Down at my local nature reserve, at the foot of Arthur’s Seat, we were rather proud of our family of great crested grebes. It was just the second year we had seen them nesting at our lochside. Alas, as the two young chicks were finding their feet this year, they suddenly disappeared……eaten by our resident otter, we think. As we were telling this story to some of the people who were taking part in the RSPB’s Bio-blitz event last Saturday, a lady remarked, with a sigh: “I suppose it’s nature’s way.”
On Sunday, a lady going into church tried to comfort me in my deep depression over the EU referendum result, said: “It’s God’s way.” Hell no, I thought. Neither nature nor God are responsible for this disaster. It’s of England’s making and it’s not clear how we Scots can get out of it. Like the great crested grebes, it’s probably too late to try again, at least this season. Even the god of football is angry and has sent in the Icelanders to kick England out of the European Championship.
Nicola Sturgeon has spent the last few days trying to find a way back into Europe for Scotland. On Tuesday she won the support of the Scottish Parliament to pursue all possible options. She has begun sounding out European leaders on whether Scotland, as a subsidiary nation within the UK, can opt out of Brexit – the so-called “Greenland in reverse” option. She is seeking legal advice on whether the Scottish Parliament can block a British exit by voting down any changes to Scottish law. And, of course, up her sleeve, is the trump card, another referendum on Scottish independence.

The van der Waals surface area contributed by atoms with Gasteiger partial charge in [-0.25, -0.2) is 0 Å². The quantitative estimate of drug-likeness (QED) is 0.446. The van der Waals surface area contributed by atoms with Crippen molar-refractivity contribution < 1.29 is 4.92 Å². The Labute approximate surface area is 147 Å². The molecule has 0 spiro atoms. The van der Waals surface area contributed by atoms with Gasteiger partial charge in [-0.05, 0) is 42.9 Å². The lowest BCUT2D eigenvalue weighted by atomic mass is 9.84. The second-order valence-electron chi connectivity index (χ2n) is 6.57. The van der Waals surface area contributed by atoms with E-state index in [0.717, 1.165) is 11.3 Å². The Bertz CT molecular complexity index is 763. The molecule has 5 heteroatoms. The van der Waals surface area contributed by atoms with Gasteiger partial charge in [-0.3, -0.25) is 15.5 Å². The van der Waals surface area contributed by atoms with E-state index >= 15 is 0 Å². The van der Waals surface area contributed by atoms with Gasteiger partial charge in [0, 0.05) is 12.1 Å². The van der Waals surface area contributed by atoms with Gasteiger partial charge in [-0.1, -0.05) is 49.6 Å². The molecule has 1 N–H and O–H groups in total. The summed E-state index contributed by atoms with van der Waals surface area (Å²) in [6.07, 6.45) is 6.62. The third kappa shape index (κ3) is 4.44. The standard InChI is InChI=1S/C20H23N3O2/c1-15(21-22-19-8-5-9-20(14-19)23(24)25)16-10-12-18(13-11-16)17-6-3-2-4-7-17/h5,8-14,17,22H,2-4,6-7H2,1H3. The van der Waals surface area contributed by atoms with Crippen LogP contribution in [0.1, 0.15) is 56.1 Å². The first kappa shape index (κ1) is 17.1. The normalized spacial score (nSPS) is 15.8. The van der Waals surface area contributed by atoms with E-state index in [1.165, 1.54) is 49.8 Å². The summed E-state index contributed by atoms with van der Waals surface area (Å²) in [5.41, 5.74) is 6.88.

There are difficulties with this last option. The UK Government may declare it illegal – as they tried to do last time. A second referendum on independence would need to be held in the next two years – as the UK negotiates its exit – and that may not be enough time to allow a “settled will” to emerge. The opinion polls are showing a surge for independence in the wake of the Brexit vote – but not by that much (54 per cent now favour independence according to the latest opinion poll, by Survation). And a third difficulty is the deal that an independent Scotland might expect if it seeks to join the EU in its own right. Might we have to adopt the Euro, for example?
Of course, there is the possibility that Brexit might never happen. Out of the chaos that is Westminster, who knows what might emerge. The exit negotiations will take a long time for sure and the deal may be so awful that it will have to go to another referendum. The alternative trading arrangements too might prove difficult to digest.
What happens if there is a General Election in the meantime and a party advocating staying in the EU wins a handsome majority ? Who can foretell the future, especially starting from here, with stock markets plunging, the two main Westminster parties in turmoil, and everyone running around nursing regrets and a headache. Thank goodness for the unelected bureaucrats who will keep the show on the road through this wayward summer.